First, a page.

In 2008, after Gazprom doubled Lithuania’s gas bill, the country realized “it was hopeless to negotiate with Russia,” said Mr. Masiulis, the energy minister. Four years later, Lithuania leased the Independence gas terminal from a Norwegian company, giving the country the ability to get gas outside of Russia.
Soon after Lithuania leased the ship, Mr. Masiulis said Russia fomented opposition to the deal. Moscow complained to the United Nations that the Independence would harm a 60-mile long spit shared by Lithuania and Russia, which is a Unesco World Heritage site. A U.N. mission found no negative environmental impact.
“This is how Soviet propaganda works,” Mr. Masiulis said. “If you can’t kill it, make it sound like a bad idea.”
When the Independence arrived in Klaipeda in October 2014, it was met by cannon salutes and martial music.
Vytautas Grubliauskas, mayor of the town of 160,000 people that is dotted with Soviet-era apartment blocks, led the welcoming party. Hundreds waved Lithuanian flags in a ceremony that was streamed live on national TV.
“Nobody else, from now on, will be able to dictate to us the price of gas, or to buy our political will,” Lithuanian President Dalia Grybauskaite said at the welcoming ceremony.
A U.S. diplomat read a letter from Secretary of State John Kerry, saying the Independence represented a “historic milestone” for Baltic energy security.
Last year, Lithuania began receiving Norwegian LNG, reducing Gazprom’s gas monopoly to a market share of less than 80%. In the months before the terminal opened, Gazprom lowered Lithuanian gas prices by 23% and it remained cheaper than Norwegian gas. Still, Lithuania plans to increase its purchase of Norwegian gas this year. The U.S. is next.
“The less energy leverage Russia has, the more freedom we have,” said Linas Linkevicius, Lithuania’s foreign minister, as he left for a recent U.S. trip to discuss gas deliveries. “Let’s hope it will arrive as soon as possible.”
Russian meddling has continued, according to Lithuanian officials. Last March, Lithuania expelled Russia’s consul in Klaipeda for allegedly spying on the terminal.
“You can feel that Russia is getting nervous about our terminal receiving U.S. gas,” said Mr. Bartuska, walking past the hundreds of pipes and spigots on the Independence, a 950-foot vessel.
Chilling natural gas to minus 260 degrees Fahrenheit shrinks it to a liquid that can be stored and shipped by tanker to LNG terminals, such as the Independence, where it is returned to a gas and used to power factories and heat homes. The process is more expensive than shipping by pipeline.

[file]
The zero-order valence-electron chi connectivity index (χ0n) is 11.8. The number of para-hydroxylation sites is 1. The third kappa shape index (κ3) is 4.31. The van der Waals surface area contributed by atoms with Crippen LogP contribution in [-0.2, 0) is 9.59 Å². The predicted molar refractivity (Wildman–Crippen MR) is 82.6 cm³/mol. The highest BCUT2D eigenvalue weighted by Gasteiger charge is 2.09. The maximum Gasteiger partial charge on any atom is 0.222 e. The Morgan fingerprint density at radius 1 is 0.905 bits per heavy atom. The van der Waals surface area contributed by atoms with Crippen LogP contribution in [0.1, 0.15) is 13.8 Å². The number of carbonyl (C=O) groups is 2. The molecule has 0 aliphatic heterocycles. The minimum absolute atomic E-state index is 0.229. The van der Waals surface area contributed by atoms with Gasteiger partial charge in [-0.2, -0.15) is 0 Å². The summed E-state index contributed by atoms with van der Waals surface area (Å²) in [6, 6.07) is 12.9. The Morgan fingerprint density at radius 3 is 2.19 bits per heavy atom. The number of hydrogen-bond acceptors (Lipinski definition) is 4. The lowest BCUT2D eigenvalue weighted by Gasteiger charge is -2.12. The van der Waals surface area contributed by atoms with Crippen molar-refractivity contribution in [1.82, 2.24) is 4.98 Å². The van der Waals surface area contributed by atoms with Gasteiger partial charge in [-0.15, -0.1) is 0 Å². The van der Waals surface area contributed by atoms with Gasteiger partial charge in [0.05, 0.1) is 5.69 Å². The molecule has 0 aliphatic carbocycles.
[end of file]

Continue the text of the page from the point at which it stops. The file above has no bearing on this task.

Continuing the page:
Moscow is doubtful the U.S. can compete with Russian gas prices. Gazprom’s deputy chairman Alexander Medvedevsaid this month : “We are very relaxed about U.S. LNG, though very attentive.”
At current prices, U.S. gas delivered to Europe would cost as low as $3.60 per million British thermal units. Russian gas now costs around $4.60, on average, according to Trevor Sikorski of London-based consultancy Energy Aspects. But, he said, “If Russia wanted to chase out the U.S., they could supply gas at probably $2 in a price war.”
Mr. Medvedev said Gazprom wasn’t planning a price war. But if U.S. LNG prices did fall, he added, the company “would seek to cut its own costs.”
The first major U.S. exports left Wednesday from Sabine Pass, a terminal built on a patch of Louisiana swampland. A decade ago, Sabine Pass was planned as a gas import terminal, but the project reversed direction after the escalation of hydraulic fracturing, or fracking—the technique of using blasts of water, sand and chemicals to release oil and natural gas trapped underground.
Fracking pushed U.S. oil production to its highest level in nearly half a century and led to an oversupply of gas that drove domestic prices to a 17-year low on Thursday.
U.S. producers are now looking for customers in the saturated global marketplace. Around 90 million metric tons of new gas will hit markets annually over the next three years, equal to about a third of current demand, according to brokerage AB Bernstein.
Cheniere Energy, the operator of Sabine Pass, has signed 20-year contracts with a number of European gas companies, including U.K.’s BG Group, which was acquired this month by Royal Dutch Shell RDS.A 1.83 % PLC, and Spain’s Gas Natural.
Lithuania’s LITGAS signed a trade agreement with Cheniere last year. Officials expect the first U.S. gas to reach their shores in coming months.
Klaipeda’s mayor, Mr. Grubliauskas, said during a recent interview at his office, decorated with photographs of U.S. naval drills in the port: “U.S. LNG is more than just about gas. It’s about freedom.”
—James Marson and Selina Williams contributed to this article.